The second tier anticipates small commercial beekeeping operations. Properties with no more than 20 hives have a required setback of 50 feet from roadways and property lines and 100 feet from neighboring dwellings. Properties with three to ten hives have a setback requirement of 150 feet from sensitive sites while the sensitive site setback for properties with 11 to 20 hives is 300 feet. A suitable property configuration would allow for parcels as small as one acre to host such op­erations.

If a first-tier or second-tier api­ary is in a residential area and within 300 feet of a neighboring dwelling, a six foot vertical flyover barrier is re­quired.

The third tier accommodates large commercial beekeeping opera­tions and does not limit the number of hives. The minimum setback from a roadway is 50 feet, and while there is no minimum distance from a property line a neighboring dwelling must be at least 350 feet away and the mini­mum setback from sensitive sites is 400 feet.

Residents or site workers with a documented allergy to bee stings may request that their property be desig­nated as a sensitive site, and the dis­tance requirements may be waived if the hive borders open space or if the neighbors provide written permission for hives to be closer than the mini­mum distances.

“There’s that delicate balance between safety and enhancing an in­dustry,” Jacob said.

The number of colonies and the location of each apiary must be registered with AWM on an annual basis; there is no fee for the registra­tion. The annual registration process includes the completion and submis­sion of a best management practices checklist, and the beekeeper will be required to implement those best man­agement practices. Each colony shall be inspected at least once a month by the beekeeper to determine the po­tential presence of objectional honey bee behavior or apiary pests. AWM inspectors may enter the property, al­though if advance notice will not in­terfere with the purpose of the inspec­tion the beekeeper will have that prior notification. The bee housing struc­ture must have movable frames so that the inspector can have full access to the inner bee living quarters.

Registration of a hive does not involve additional requirements for the owner but gives the beekeeper ac­cess to pesticide and quarantine no­tices along with bee health and other outreach information, and registration also provides verification for insur­ance purposes in the event of hive loss.

The ordinance also includes wa­ter supply, fire break, and fire suppres­sion equipment requirements while regulating bee smokers and transpor­tation of bee colonies.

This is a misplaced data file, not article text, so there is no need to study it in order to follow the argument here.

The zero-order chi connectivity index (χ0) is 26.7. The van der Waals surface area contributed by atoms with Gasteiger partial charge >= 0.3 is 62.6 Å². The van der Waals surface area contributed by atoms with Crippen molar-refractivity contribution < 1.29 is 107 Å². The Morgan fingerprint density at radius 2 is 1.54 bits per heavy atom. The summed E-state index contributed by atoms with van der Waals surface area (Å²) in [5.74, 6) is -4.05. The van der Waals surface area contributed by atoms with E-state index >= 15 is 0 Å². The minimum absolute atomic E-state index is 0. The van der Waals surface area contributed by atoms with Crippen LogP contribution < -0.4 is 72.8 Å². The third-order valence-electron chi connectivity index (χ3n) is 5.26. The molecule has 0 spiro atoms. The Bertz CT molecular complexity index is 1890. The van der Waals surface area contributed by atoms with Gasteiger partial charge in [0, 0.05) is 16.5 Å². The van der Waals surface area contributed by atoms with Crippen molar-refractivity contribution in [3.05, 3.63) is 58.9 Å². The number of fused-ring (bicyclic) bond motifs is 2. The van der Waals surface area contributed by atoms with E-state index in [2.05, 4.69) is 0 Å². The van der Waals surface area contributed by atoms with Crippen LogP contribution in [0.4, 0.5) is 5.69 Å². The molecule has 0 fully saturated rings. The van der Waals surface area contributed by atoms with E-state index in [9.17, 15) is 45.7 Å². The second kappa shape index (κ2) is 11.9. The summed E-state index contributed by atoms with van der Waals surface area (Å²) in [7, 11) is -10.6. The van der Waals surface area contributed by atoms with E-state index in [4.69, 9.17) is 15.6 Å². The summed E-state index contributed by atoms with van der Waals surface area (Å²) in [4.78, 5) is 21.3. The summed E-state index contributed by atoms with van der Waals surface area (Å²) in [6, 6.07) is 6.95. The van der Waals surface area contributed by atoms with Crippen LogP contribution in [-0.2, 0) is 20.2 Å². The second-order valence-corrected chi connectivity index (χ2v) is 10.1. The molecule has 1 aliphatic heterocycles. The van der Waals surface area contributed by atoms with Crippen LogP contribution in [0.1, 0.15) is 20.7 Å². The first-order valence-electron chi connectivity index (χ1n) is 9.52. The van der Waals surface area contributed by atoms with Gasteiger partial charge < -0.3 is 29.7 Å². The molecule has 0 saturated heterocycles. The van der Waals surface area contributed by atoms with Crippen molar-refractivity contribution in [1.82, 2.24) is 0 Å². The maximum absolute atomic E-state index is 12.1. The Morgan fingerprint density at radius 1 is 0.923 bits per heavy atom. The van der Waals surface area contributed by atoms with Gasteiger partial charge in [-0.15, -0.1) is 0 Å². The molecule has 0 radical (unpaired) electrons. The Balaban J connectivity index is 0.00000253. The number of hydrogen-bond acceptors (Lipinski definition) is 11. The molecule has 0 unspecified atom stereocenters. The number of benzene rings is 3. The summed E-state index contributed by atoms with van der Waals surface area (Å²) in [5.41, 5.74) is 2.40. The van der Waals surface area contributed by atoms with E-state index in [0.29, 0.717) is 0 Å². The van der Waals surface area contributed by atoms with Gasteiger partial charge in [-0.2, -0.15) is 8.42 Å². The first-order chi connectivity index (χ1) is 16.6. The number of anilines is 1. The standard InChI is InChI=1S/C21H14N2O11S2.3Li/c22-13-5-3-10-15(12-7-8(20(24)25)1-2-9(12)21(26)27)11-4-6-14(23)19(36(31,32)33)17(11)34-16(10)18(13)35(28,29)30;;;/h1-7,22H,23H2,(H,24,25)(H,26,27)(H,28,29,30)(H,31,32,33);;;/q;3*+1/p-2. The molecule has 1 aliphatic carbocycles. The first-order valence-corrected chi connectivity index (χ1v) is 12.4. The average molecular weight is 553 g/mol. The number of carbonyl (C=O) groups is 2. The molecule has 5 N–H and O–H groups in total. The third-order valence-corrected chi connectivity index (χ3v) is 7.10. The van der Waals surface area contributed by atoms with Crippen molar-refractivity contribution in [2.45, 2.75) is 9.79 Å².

“Part of this program is educa­tional,” Jacob said.

AWM will report back to the Board of Supervisors in early 2018 to provide an update on the implementa­tion of the program. That timeframe will allow AWM to collect data on the implementation for the first two years of the program and determine if any adjustments are needed.

“These proposed regulations are well debated and a thought out com­promise,” Kukuchek said. “The new ordinance is an important step to en­suring the honey bee survival and fu­ture in San Diego County.”

The $195,000 one-time costs to implement the program cover software development, outreach and education, equipment, and general services. An estimated $150,000 annual cost will allow for staffing to implement and sustain the program. The supervi­sors’ October 14 actions included ap­propriating $300,000 from the 2014- 15 general fund balance for program costs while adding one staff year to AWM and appropriating an additional $45,000 for staff time to coordinate leasing activities of suitable county properties to beekeepers while direct­ing the director of the county’s Depart­ment of General Services to negotiate leases with commercial beekeepers in­terested in using county land for hives.

“Adequate funding is critical,” said Escondido resident Carol Rea.

“There will be a public outreach as well,” said San Diego Beekeeping Society treasurer and Bonita resident Daryl Hern. “We are working to keep the domesticated bees healthy.”

The county supervisors opted against a fee to recover program costs. “I think it’s a minuscule amount of money to pay for healthy bees,” Horn said.

County entomologist Tracy Ellis noted that the outreach program could begin prior to the effective date of the new ordinance.

“We’re real excited about start­ing the outreach and education,” Dang said.